The continuing inability of Europe to cope with the euro troubles, the political impasse over economic policy in the United States, and the deer-in-the-headlights immobility of Japan do not inspire confidence. The emerging economies — China, India, Turkey and Brazil — face increased difficulties of their own and will not pull the global economy out of the dumps. That large corporations are sitting on cash hoards or buying back stock rather than making new investments is bad news; that consumers are cutting down debt and doing what they can to increase their savings is good news for the long term, but bad news now. And it seems clear that two years of frantic efforts in Washington have failed to breathe new life into the nation’s housing market.The fact that we haven't seen much discussion of policy from either Obama or the would-be Republican contenders is troubling. Like it or not, we are part of a global economy, and what happens over there will almost certainly have an impact over here.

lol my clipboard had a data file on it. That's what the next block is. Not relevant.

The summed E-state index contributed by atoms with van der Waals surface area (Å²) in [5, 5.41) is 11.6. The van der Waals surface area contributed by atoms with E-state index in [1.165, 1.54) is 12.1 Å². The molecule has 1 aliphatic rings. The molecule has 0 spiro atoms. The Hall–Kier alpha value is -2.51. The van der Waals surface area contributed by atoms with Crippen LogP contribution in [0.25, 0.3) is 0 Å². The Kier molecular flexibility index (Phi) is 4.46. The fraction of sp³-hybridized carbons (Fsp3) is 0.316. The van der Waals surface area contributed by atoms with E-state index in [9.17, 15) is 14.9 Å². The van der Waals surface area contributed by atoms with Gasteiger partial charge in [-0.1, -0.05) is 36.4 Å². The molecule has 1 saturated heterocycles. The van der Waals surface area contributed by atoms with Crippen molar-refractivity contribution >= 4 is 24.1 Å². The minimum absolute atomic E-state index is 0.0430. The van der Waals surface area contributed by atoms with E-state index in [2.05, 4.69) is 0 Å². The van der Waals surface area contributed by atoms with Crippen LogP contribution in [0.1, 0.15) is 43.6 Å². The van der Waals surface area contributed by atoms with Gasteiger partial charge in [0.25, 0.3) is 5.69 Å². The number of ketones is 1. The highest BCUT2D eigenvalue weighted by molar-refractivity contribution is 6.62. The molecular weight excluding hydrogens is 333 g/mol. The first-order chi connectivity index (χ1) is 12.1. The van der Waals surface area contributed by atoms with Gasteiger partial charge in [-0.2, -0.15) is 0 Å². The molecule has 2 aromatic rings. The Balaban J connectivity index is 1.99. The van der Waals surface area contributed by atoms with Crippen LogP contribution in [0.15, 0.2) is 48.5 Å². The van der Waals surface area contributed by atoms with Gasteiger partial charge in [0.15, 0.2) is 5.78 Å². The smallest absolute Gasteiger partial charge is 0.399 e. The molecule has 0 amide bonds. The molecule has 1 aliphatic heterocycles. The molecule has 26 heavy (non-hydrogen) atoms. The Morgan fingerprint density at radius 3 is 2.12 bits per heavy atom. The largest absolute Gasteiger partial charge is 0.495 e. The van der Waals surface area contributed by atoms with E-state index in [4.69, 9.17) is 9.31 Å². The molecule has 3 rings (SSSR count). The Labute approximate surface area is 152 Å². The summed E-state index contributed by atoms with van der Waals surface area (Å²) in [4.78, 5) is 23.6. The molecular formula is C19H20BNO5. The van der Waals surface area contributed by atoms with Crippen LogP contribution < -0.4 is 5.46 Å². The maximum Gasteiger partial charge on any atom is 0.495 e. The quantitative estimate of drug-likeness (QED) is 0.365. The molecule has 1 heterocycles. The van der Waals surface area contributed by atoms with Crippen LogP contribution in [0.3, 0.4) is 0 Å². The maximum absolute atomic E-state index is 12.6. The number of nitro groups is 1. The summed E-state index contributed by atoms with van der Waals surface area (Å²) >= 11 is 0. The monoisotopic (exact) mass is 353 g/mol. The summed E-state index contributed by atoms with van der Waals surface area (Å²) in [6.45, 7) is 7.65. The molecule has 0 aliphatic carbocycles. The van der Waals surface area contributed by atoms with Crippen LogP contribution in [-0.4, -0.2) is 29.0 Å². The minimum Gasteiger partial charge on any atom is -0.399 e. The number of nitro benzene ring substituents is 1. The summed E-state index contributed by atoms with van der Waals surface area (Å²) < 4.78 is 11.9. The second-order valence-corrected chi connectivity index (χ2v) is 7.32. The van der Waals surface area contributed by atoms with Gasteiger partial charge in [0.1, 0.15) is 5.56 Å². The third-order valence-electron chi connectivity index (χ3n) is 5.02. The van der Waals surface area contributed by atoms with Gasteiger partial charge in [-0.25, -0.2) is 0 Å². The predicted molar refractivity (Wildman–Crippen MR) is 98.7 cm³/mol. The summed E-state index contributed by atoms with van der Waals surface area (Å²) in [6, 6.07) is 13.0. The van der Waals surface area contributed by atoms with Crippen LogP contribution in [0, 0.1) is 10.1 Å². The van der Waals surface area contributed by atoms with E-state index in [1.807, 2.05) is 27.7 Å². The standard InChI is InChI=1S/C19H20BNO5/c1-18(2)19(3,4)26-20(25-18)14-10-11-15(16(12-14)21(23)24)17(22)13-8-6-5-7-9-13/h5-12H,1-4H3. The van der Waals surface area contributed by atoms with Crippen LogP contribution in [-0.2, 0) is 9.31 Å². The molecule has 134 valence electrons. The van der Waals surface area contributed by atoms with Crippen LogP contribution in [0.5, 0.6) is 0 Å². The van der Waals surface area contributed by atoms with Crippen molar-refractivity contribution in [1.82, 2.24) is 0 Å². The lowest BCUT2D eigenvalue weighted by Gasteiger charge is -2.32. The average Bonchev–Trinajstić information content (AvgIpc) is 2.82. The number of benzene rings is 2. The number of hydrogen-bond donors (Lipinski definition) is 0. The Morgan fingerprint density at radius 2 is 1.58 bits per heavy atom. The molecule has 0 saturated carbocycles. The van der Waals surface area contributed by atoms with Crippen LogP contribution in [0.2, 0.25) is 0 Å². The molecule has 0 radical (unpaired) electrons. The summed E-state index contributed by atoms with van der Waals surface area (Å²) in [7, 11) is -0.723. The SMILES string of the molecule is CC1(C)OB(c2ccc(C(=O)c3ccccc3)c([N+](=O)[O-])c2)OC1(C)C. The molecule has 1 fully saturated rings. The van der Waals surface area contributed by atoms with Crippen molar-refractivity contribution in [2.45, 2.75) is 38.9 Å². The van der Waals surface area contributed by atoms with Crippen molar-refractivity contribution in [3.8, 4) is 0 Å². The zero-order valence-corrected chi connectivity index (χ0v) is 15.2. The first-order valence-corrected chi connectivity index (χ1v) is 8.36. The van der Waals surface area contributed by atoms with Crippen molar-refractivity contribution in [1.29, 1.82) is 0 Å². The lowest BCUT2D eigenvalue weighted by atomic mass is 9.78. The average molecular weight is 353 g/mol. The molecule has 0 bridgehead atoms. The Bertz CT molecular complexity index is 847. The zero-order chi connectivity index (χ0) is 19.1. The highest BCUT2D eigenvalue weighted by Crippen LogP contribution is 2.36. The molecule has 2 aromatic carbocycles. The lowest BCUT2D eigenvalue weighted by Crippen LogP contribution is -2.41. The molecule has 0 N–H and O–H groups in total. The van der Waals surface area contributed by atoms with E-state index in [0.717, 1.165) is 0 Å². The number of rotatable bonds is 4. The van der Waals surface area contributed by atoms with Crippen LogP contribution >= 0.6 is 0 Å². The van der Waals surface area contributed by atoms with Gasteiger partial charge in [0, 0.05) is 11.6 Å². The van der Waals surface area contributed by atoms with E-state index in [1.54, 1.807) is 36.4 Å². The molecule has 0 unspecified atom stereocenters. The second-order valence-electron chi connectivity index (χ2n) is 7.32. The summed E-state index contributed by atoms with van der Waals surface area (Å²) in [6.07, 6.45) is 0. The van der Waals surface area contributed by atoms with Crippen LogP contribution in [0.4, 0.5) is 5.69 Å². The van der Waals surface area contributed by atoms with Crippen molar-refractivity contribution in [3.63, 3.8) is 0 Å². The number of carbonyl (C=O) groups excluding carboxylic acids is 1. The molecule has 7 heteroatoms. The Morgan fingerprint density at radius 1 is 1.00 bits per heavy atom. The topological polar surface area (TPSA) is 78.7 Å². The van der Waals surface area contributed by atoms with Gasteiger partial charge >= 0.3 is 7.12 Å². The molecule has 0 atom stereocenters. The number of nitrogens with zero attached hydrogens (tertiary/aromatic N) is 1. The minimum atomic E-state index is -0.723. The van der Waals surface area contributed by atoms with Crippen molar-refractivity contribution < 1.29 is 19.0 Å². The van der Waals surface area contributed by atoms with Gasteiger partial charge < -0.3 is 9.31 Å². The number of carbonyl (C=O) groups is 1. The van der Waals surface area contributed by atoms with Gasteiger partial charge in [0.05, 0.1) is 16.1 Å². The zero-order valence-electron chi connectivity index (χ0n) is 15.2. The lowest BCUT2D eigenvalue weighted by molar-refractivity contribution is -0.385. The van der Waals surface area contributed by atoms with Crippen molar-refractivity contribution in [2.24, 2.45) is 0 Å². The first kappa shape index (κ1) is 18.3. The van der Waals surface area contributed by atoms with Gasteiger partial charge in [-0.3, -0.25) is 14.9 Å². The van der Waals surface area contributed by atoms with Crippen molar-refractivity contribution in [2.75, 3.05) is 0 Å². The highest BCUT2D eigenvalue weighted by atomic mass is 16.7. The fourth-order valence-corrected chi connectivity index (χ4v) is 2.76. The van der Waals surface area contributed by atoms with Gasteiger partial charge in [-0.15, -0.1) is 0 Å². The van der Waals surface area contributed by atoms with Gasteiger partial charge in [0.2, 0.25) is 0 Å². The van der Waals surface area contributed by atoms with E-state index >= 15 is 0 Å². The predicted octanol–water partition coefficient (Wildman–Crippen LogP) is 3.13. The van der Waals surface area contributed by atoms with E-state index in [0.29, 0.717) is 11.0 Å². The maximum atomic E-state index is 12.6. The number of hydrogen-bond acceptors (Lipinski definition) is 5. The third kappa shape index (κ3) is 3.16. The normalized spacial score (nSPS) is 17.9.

More to the point, we need policy discussions more than we need political ones. This is not just about how big the deficit should be; it is about whether the international financial system will survive the next six months in the form we now know it. It is about whether the foundations of the postwar order are cracking in Europe. It is about whether a global financial crash will further destabilize the Middle East and, if so, what we and the Europeans are going to do about it. It is about whether the incipient signs of a bubble burst in China signal the start of an extended economic and perhaps even political crisis there. It is about whether the American middle class is about to be knocked off its feet once again and indeed whether the middle class as we’ve known it will survive. It is about whether sovereign governments can still underwrite economic performance and financial stability in the leading economies of the world.
Thursday, September 22, 2011
Great Recession II?
Why the current world economic crisis is cause for concern: